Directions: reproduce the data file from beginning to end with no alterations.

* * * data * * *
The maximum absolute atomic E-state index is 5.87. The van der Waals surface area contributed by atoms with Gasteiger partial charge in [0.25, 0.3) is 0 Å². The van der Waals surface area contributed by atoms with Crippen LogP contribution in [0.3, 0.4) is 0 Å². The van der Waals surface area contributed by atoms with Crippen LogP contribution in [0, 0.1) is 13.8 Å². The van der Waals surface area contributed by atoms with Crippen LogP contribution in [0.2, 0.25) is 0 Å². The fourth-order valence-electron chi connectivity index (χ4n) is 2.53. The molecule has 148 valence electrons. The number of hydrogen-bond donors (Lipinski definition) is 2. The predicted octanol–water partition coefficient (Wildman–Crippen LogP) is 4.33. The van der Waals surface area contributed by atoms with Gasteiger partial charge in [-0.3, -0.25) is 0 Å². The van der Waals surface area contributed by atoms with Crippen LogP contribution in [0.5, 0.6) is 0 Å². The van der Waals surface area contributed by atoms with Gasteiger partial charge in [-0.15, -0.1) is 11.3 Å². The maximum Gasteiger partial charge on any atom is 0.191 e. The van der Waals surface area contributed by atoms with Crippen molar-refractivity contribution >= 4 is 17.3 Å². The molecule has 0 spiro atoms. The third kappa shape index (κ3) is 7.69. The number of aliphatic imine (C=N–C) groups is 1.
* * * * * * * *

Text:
The maximum absolute atomic E-state index is 5.87. The van der Waals surface area contributed by atoms with Gasteiger partial charge in [0.25, 0.3) is 0 Å². The van der Waals surface area contributed by atoms with Crippen LogP contribution in [0.3, 0.4) is 0 Å². The van der Waals surface area contributed by atoms with Crippen LogP contribution in [0, 0.1) is 13.8 Å². The van der Waals surface area contributed by atoms with Crippen LogP contribution in [0.2, 0.25) is 0 Å². The fourth-order valence-electron chi connectivity index (χ4n) is 2.53. The molecule has 148 valence electrons. The number of hydrogen-bond donors (Lipinski definition) is 2. The predicted octanol–water partition coefficient (Wildman–Crippen LogP) is 4.33. The van der Waals surface area contributed by atoms with Gasteiger partial charge in [-0.3, -0.25) is 0 Å². The van der Waals surface area contributed by atoms with Crippen LogP contribution in [0.5, 0.6) is 0 Å². The van der Waals surface area contributed by atoms with Gasteiger partial charge in [-0.15, -0.1) is 11.3 Å². The maximum Gasteiger partial charge on any atom is 0.191 e. The van der Waals surface area contributed by atoms with Crippen molar-refractivity contribution >= 4 is 17.3 Å². The molecule has 0 spiro atoms. The third kappa shape index (κ3) is 7.69. The number of aliphatic imine (C=N–C) groups is 1.